Contracts of indemnity and guarantee are specifically regulated by the Contract Act, in some 24 sections. The relevant provisions of the Act must be carefully considered before entering into/drafting a contract or provisions creating an indemnity or guarantee.

Restraint Of Trade

Many jurisdictions permit reasonable restraints of trade: that is, restraints which are not prejudicial to the public interest and not larger in geographical operation or longer in time than is necessary to protect the legitimate interests of the party seeking the restraint. However, the Contract Act prohibits and voids every agreement by which one is restrained from exercising a lawful profession, trade or business of any kind with only two limited exceptions: agreements not to carry on a similar business within reasonable geographical and time limitations on the part of:

(i) the seller of a business; and

(ii) a partner leaving a partnership.

Agreements which merely restrain the freedom of action in the exercise of business (such as exclusive dealing provisions) are not prohibited.

Penalties And Liquidated Damages

In many countries a distinction is made between an unenforceable "penalty" (being a payment of money in terrorem of the breaching party) and enforceable "liquidated damages" (being a genuine pre-estimate of damage suffered as a result of the breach). However, this distinction is not recognised in Myanmar.

Irrespective of the amounts (and other stipulations by way of penalty, such as interest on late payments) stated in a contract to be paid in case of breach, the Court has the power to ascertain and award "reasonable" compensation (that is, the actual loss suffered) up to any amount stipulated in the contract. Provisions structured so that a lesser amount is payable, for example, on timely payment (and use of similar mechanisms commonly used to avoid the penalty issue under English law) are permissible and are not open to the Court’s review.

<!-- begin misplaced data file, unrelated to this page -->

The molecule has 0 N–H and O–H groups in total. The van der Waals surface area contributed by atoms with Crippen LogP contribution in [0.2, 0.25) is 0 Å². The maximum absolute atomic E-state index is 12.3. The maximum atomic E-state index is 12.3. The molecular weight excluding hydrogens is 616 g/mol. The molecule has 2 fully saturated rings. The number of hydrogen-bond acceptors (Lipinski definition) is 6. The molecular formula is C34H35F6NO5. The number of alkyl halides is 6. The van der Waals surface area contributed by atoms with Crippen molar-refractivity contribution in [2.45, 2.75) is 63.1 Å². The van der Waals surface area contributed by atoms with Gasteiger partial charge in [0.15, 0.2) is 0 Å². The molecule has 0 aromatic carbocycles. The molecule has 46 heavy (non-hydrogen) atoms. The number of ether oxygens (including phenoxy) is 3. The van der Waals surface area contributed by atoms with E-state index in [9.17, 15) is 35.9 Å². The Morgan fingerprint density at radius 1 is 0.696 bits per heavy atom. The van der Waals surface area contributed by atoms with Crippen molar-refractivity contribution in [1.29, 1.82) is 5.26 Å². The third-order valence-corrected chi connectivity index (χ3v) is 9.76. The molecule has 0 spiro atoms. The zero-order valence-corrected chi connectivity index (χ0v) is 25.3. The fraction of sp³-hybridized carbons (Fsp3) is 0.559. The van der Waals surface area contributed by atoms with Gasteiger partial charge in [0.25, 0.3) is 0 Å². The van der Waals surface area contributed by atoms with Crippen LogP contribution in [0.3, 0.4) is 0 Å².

Interest On Loans

The Money Lenders Act 1945 sets the maximum rates of interest recoverable on "loans" at 12 per cent per annum for secured loans and 18 per cent per annum for unsecured loans. All agreements (and any provision in a contract) to pay compound interest are void. In addition, the total interest recoverable on a loan cannot exceed an amount equal to the principal.

A "loan" is defined as an advance, whether in money or in kind, at interest and includes "any transaction which is in substance a loan". There are a number of exceptions for named banks and societies and a loan taken or advanced by the government or by any local authority is specifically excluded from the operation of the Act. Also, loans advanced by a trader to another trader in the ordinary course of business and in accordance with trade usage are excluded from the definition of "loan".

The content of this article is intended to provide a general guide to the subject matter. Specialist advice should be sought about your specific circumstances.


1. The information contained in this article should not be relied upon as professional advice and should not be regarded as a substitute for detailed advice in individual cases. No responsibility for any loss occasioned to any person acting or refraining from action as a result of material in this article is accepted by the author or by the company.

2. For an examination of Myanmar laws affecting foreign investors doing business in Myanmar, see A. Christie and S. Smith, Foreign Direct Investment in Myanmar, Sweet & Maxwell Asia, 1997.

3. Six judges sit in Yangon and five judges sit in Mandalay.

This publication is intended as a first point of reference and should not be relied on as a substitute for professional advice. Specialist legal advice should always be sought in relation to any particular circumstances and no liability will be accepted for any losses incurred by those relying solely on this publication.